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Day 4: 
Based on the forecast of a NE swell and easterly winds, Matt, our navigator for today, has plotted a course south of St John and St Thomas, across the Virgin Passage and through the reef-strewn entrance into Culebra to an anchorage off the town of Dewey in the Ensenada Honda.  We get an update on the weather, conduct preop checks and drop our mooring by 0730.  Once underway and settled on our course, we find the steady wind allows us to sail wing-on-wing even in these rolly conditions without a pole.  

Matt tracks our progress by taking several two bearing fixes and we rotate time on the helm to give all practice sailing in these conditions.  Once clear of St Thomas and Savanna Island we come under the influence of the NE swell and easterly wind-driven waves making keeping the sails full and drawing a challenge but well met by our helmsmen.  All again see the advantages of running with a preventer to secure the mainsail boom in these rolly seas.  To prevent the genoa from coming out of its track in these conditions, we reef one full turn on the headsail. We carefully approach the entrance buoys to the reef guarded entrance to Ensenada Honda and follow the channel markers into the very protected anchorage off the town of Dewy.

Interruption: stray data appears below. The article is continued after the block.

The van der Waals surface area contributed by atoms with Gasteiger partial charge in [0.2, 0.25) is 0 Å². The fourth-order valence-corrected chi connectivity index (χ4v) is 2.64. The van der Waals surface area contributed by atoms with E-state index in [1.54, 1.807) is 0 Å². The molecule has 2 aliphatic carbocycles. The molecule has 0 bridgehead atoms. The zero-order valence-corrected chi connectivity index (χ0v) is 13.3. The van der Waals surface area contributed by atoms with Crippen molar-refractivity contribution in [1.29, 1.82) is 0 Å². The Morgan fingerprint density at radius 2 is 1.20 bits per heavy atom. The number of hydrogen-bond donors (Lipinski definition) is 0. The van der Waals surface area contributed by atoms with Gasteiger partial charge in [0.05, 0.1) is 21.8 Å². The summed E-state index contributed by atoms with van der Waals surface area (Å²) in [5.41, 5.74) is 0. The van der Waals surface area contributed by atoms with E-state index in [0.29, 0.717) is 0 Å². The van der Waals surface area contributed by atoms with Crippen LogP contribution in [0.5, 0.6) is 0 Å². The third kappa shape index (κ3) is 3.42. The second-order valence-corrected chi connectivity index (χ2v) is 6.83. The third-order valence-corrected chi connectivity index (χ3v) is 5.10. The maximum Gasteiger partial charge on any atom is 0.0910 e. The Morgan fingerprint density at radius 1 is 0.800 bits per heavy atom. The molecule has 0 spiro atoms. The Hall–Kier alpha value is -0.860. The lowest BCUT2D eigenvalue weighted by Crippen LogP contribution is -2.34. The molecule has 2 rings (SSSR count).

After dropping anchor and clearing in with Customs and Border Protection, we head into the store for some additional provisions and make a stop at the Dingy Dock Restaurant for some cool refreshment. It’s a beautiful spot to enjoy the view of a harbor filled with boats flying a wide range of country registrations. We take some time to wander the streets of this small town before settling on Mamacita’s for an excellent dinner before returning to the boat.  Once back aboard, we open hatches and enjoy the beautiful anchorage lighted by a bright full moon. 

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Day 5:  
Our plan today is to stay in the vicinity of Culebra working on the mechanics of all points of sail and executing MOB drills under sail. Bob, our navigator for today, gets us out past the entrance reefs to Ensenada Honda, south around the tip of Culebra and into the Canal de Luis Pena where we practice all points of sail with an emphasis on jibing and MOB drills. Several have indicated a desire to the see the well regarded Bahia Flamenco on the north side of Culebra so rather than taking the short route to our anchorage on the east side of Culebra, we decide to take a scenic route and sail around the island.